With friends before Florida School begins.
Left: At PPA Imaging in New Orleans.
Blanden Cullenâ€™s Graduation.
Shooting at the Beach.
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FPP Fall Seminar The Power of Personal Projects
CAROL WALKER, FDPE, FSA, FED
Save the Date! November 3rd, 2013 9AM to 5PM Daytona State College
A Sexy Soirée with Stacie Frazier Building a Better Boudoir Business Bou•doir (/ˈbuːd.wɑːr/; French: [bu.dwaʁ]): a lady's private bedroom, sitting room or dressing room. The term derives from the French verb bouder, meaning "to be sulky." So…what does that have to do with photography? Everything, if you’re tuned into trends or just love making your female clients feel conﬁdent and sexy. Boudoir photography is back, and hotter than ever! With the emphasis on the aesthetic qualities of each subject and the craftsmanship of the photographic process, Boudoir photography can be a fun and lucrative way to build your business! No studio? No problem. Your ‘studio’ is your client’s bedroom, hotel room, or any location that creates an intimate setting to create classy and romantic images. Our Fall Seminar speaker, Stacie Frazier hails from Las Vegas, NV where she has built a loyal and diverse clientele from all over the globe. Stacie began her journey as a Boudoir photographer in 2009 and has rapidly gained acclaim as a true professional in her ﬁeld with the ability to bring out the beauty in every woman, no matter her age, shape, or size. Her photography has been described as "high-gloss glamour and drama” but her favorite response to her images is "I can't believe that's me!" Stacie has been featured in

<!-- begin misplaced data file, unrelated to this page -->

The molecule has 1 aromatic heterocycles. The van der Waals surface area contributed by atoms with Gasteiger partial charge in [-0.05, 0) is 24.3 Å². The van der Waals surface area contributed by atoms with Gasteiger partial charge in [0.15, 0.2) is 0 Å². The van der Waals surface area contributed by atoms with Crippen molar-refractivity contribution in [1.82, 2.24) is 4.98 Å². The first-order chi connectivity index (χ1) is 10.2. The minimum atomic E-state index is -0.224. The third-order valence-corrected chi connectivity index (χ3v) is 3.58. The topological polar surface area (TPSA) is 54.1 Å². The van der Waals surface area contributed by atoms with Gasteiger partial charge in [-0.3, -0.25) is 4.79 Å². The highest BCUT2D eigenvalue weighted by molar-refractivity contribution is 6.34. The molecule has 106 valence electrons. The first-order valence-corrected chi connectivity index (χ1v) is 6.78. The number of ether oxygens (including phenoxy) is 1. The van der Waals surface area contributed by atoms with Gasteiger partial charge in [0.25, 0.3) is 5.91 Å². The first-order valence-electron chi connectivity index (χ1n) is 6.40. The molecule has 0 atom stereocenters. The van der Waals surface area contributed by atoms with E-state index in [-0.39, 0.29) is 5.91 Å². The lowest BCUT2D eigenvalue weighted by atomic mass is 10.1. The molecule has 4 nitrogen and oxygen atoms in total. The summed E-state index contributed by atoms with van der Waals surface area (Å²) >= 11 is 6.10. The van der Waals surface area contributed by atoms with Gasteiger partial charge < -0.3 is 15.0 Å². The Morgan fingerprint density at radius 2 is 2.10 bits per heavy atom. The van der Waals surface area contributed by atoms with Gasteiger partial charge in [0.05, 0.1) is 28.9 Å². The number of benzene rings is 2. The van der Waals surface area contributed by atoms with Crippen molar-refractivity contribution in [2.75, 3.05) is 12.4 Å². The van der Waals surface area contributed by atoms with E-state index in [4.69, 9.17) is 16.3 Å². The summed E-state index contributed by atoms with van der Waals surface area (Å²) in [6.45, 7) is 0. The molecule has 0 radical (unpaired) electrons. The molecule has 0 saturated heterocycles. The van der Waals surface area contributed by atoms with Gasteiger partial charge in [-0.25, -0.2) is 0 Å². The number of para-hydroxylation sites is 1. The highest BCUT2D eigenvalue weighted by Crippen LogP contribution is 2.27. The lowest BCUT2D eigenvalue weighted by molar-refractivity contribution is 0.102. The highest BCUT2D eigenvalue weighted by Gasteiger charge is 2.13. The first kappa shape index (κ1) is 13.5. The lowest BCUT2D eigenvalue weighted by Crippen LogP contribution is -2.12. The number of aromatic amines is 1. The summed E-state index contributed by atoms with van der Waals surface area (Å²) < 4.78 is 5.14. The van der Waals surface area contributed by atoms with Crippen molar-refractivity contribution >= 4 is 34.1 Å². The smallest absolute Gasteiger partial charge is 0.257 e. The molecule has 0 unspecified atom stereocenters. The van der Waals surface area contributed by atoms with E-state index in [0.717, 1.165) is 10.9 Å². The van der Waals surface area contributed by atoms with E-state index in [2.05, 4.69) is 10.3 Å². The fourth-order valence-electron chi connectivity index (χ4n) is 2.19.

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“Boudoir Photography: The QuickStart Guide for Professional Photographers” by Ed Verosky and “Canon Speedlite System Digital Field Guide” by Michael Corsentino. She also released her own ebook for women preparing for their own boudoir sessions, “How to be a Boudoir Bombshell”, as well as "5 Boudoir Poses, 15 Sellable Images" for fellow photographers. Stacie is thrilled to be sharing her secrets with us in this all-day lecture and live demo workshop. Join us on Sunday, November 3rd at Daytona State College. Bonus: PPA members receive one Education Merit for attending! Sponsored by the FPP, Miller’s Lab, Post Edits, and PPA’s Continuing Education System, don’t miss this opportunity to catch Stacie in an intimate setting before she speaks at PPA’s Imaging USA convention in Phoenix in 2014! When: Sunday, November 3rd Time: 9:00am. – 5:00pm. Where: Daytona State College Cost: $59 for FPP Members; $79 for Non-Members IF PRE-REGISTERED BY OCTOBER 27TH! (Add $10 after deadline and at the door). Lunch on your own. Hotel: Daytona Beach Resort and Conference Center. Call 386-6723770 for reservations and use the code PHOTO to get the special room rate of $79 per night. For more information, visit www.fpponline.org. n